Josh McEachran's loan journey sums up the Greg Dyke dilemma

Once hailed as a future star, midfielder is just one victim of foreign policy

One window closes and another one opens. Starting on Tuesday, eight days after transfer activity apparently shut down for four months, agents will be hitting the phones again as Football League clubs are allowed to make further loan signings right up until the end of November. The more ambitious of those clubs will have scanned the official squad lists released by the Premier League last week and will again be targeting just the sort of players the new FA chairman, Greg Dyke, was referring to in lamenting that so few Englishmen are appearing at the highest level of club football.

Take Josh McEachran. His experience sums up everything Dyke and the England manager Roy Hodgson are worried about. Groomed by Chelsea from the age of seven, he played in the Champions' League aged 17 and was being hailed as one of England's brightest young talents; England's, despite having two Scottish parents, because he appeared destined for the very top. At the end of that season, with 17 first-team appearances to his name, McEachran was named the club's Young Player of the Year and signed a long-term contract along with full-back Ryan Bertrand, about whom a similar story could be written.

To cut that story short, McEachran is now 20, has won caps for England in four different age groups but has played a mere six more Premier League games, gone on loan to Swansea and Middlesbrough and has not been given a Chelsea squad number this season. The midfielder therefore seems certain to be sent back to the Championship once fully fit and remains far away from a place in the England senior team that once seemed to be his destiny.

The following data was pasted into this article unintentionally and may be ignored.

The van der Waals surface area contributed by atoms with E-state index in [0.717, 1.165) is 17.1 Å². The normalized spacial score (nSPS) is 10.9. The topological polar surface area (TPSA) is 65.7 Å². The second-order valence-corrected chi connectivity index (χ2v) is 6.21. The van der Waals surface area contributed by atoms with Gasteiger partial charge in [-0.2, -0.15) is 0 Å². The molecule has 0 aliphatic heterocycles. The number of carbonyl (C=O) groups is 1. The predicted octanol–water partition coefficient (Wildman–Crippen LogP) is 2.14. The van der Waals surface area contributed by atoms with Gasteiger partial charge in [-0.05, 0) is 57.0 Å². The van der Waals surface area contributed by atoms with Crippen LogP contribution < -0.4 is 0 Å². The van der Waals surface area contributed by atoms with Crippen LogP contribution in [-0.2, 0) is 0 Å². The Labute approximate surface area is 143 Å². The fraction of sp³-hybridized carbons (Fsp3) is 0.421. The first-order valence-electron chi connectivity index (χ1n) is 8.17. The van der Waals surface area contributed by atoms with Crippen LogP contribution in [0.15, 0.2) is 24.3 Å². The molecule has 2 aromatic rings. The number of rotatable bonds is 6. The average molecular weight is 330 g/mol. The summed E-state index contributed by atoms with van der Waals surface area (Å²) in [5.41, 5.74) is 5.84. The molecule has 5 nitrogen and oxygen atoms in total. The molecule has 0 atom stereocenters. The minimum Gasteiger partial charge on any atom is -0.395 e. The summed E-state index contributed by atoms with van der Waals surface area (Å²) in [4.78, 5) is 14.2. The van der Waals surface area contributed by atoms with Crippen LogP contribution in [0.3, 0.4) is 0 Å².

Being sent elsewhere by Chelsea on a temporary basis hardly makes him unique. As our panels shows, the club have an extraordinary total of 23 players farmed out to other clubs even before the new loan period starts. Eyebrows were raised that Romelu Lukaku and Victor Moses, signed at a joint cost of £20million, should be among them, but Jose Mourinho made it clear that he would not work with a bloated squad, having unhappy players banging on his door and spreading disaffection. "I don't like to work with big squads, I think 22 is the perfect number to answer our needs," he said.

Mourinho was not short of choice. Including under-21 squads and scholars, Chelsea have 75 contracted footballers over the age of 16 on their books; Manchester United and Tottenham have 74 each and Manchester City no fewer than 82. Many observers and smaller clubs believe there is a dog-in-the-manger attitude about this, with the big clubs intent on grabbing whatever young talent they can so it does not fall into the hands of rivals.